Beck Valley Culvert: The two-mile-long Victorian tunnel running under Nottingham

The Beck Valley Water Storm Culvert was built in 1884The Beck Valley Water Storm Culvert was built in 1884
The Beck Valley Water Storm Culvert was built in 1884
It was opened in 1884 and has been serving the city ever since

It’s thought that Nottingham as a settlement was established in 600 AD, so it’s unsurprising that the city in its current form contains quite a few nods to the past. 

Wherever you look, whether the eerie catacombs beneath Rock Cemetery or the lavish rooms within Wollaton Hall, reminders of Nottingham’s past remain very much in the present. 

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The beauty of local history is that you could quite literally dedicate your whole life to finding out about a certain area and still only scratch the surface. 

Here at Nottingham World we love nothing more than shining a light on the city’s fascinating past, particularly the parts which aren’t particularly well-documented. 

Having recently taken readers inside the 170-year-old Belle Vue Reservoir, we decided to do some more digging to see if there is any other Victorian architecture beneath the city. 

As it turns out, there certainly is.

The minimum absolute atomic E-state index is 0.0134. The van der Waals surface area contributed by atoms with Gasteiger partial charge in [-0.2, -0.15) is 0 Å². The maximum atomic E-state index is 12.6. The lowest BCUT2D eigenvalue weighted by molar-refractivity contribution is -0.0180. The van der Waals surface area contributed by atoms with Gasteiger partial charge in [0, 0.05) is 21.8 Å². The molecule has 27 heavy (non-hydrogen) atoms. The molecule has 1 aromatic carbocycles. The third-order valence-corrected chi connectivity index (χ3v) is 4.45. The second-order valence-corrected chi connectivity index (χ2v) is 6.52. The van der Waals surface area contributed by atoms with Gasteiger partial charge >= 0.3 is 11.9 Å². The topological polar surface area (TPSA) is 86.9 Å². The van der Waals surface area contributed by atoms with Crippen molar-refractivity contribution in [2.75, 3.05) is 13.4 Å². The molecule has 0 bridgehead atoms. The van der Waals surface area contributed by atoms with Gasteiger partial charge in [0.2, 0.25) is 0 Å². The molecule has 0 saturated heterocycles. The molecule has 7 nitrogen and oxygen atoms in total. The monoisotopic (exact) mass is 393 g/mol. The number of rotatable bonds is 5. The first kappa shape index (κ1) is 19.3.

Unless you’re a bona fide local history buff or urban explorer, you’ll have probably never heard of the Beck Valley Water Storm Culvert. 

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Built in 1884, the two-mile-long culvert begins under St Ann’s Well Road to the River Trent. 

The exit of the Beck Valley Storm Water Culvert in Trent LaneThe exit of the Beck Valley Storm Water Culvert in Trent Lane
The exit of the Beck Valley Storm Water Culvert in Trent Lane

The culvert was originally fed by the St Ann’s Well - a natural spring close to the appropriately-named St Ann’s Well Road. 

During the time of its construction, the east side of Nottingham was rapidly expanding and the area required a means for its surface water to travel south towards the Trent. 

These days the Beck Valley culvert is used as an emergency run-off for surface water during times of heavy rainfall, discharging its contents at the end of Trent Lane. 

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A large stone detailing the culvert’s opening date and builder can be seen above the Trent Lane exit. 

A stone laid in 1884 to commemorate the culvert's openingA stone laid in 1884 to commemorate the culvert's opening
A stone laid in 1884 to commemorate the culvert's opening

An access shaft leading down to the tunnel can be found in Victoria Park - roughly half a mile from its starting point in St Ann’s Well Road. 

The culvert is occasionally entered by intrigued urban explorers keen on experiencing the Victorian architecture for themselves (although we certainly wouldn’t recommend trying it!). 

Nearly 140 years after it was first built, the Beck Valley culvert remains a key part of Nottingham infrastructure - testament to the Victorian workers who laid its millions of bricks all those years ago.